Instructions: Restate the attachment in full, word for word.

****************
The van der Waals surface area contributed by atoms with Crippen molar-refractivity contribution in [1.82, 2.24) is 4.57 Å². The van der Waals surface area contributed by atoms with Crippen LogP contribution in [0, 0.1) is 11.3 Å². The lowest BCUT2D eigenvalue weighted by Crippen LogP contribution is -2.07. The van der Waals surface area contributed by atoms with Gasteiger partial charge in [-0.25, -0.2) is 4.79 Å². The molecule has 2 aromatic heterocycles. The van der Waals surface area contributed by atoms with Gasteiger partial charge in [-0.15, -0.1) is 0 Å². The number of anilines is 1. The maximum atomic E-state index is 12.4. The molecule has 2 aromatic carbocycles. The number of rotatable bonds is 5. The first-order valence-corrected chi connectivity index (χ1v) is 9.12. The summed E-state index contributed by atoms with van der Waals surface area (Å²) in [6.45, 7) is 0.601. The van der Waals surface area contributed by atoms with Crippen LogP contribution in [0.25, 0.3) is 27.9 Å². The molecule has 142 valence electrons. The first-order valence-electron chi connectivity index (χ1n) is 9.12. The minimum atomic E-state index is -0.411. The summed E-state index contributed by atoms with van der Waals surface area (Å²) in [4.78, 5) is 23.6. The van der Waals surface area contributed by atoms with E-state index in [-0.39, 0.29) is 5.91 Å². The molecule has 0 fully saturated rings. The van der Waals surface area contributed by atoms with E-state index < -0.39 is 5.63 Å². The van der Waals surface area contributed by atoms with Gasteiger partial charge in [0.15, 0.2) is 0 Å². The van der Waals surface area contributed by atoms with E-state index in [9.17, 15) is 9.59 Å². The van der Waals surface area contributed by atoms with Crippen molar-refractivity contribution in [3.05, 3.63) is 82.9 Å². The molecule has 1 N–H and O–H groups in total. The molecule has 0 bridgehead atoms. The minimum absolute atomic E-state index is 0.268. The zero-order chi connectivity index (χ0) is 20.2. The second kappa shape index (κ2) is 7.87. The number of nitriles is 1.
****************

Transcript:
The van der Waals surface area contributed by atoms with Crippen molar-refractivity contribution in [1.82, 2.24) is 4.57 Å². The van der Waals surface area contributed by atoms with Crippen LogP contribution in [0, 0.1) is 11.3 Å². The lowest BCUT2D eigenvalue weighted by Crippen LogP contribution is -2.07. The van der Waals surface area contributed by atoms with Gasteiger partial charge in [-0.25, -0.2) is 4.79 Å². The molecule has 2 aromatic heterocycles. The van der Waals surface area contributed by atoms with Gasteiger partial charge in [-0.15, -0.1) is 0 Å². The number of anilines is 1. The maximum atomic E-state index is 12.4. The molecule has 2 aromatic carbocycles. The number of rotatable bonds is 5. The first-order valence-corrected chi connectivity index (χ1v) is 9.12. The summed E-state index contributed by atoms with van der Waals surface area (Å²) in [6.45, 7) is 0.601. The van der Waals surface area contributed by atoms with Crippen LogP contribution in [0.25, 0.3) is 27.9 Å². The molecule has 142 valence electrons. The first-order valence-electron chi connectivity index (χ1n) is 9.12. The minimum atomic E-state index is -0.411. The summed E-state index contributed by atoms with van der Waals surface area (Å²) in [4.78, 5) is 23.6. The van der Waals surface area contributed by atoms with E-state index in [-0.39, 0.29) is 5.91 Å². The molecule has 0 fully saturated rings. The van der Waals surface area contributed by atoms with E-state index < -0.39 is 5.63 Å². The van der Waals surface area contributed by atoms with Gasteiger partial charge in [0.15, 0.2) is 0 Å². The van der Waals surface area contributed by atoms with E-state index in [9.17, 15) is 9.59 Å². The van der Waals surface area contributed by atoms with Crippen molar-refractivity contribution in [3.05, 3.63) is 82.9 Å². The molecule has 1 N–H and O–H groups in total. The molecule has 0 bridgehead atoms. The minimum absolute atomic E-state index is 0.268. The zero-order chi connectivity index (χ0) is 20.2. The second kappa shape index (κ2) is 7.87. The number of nitriles is 1.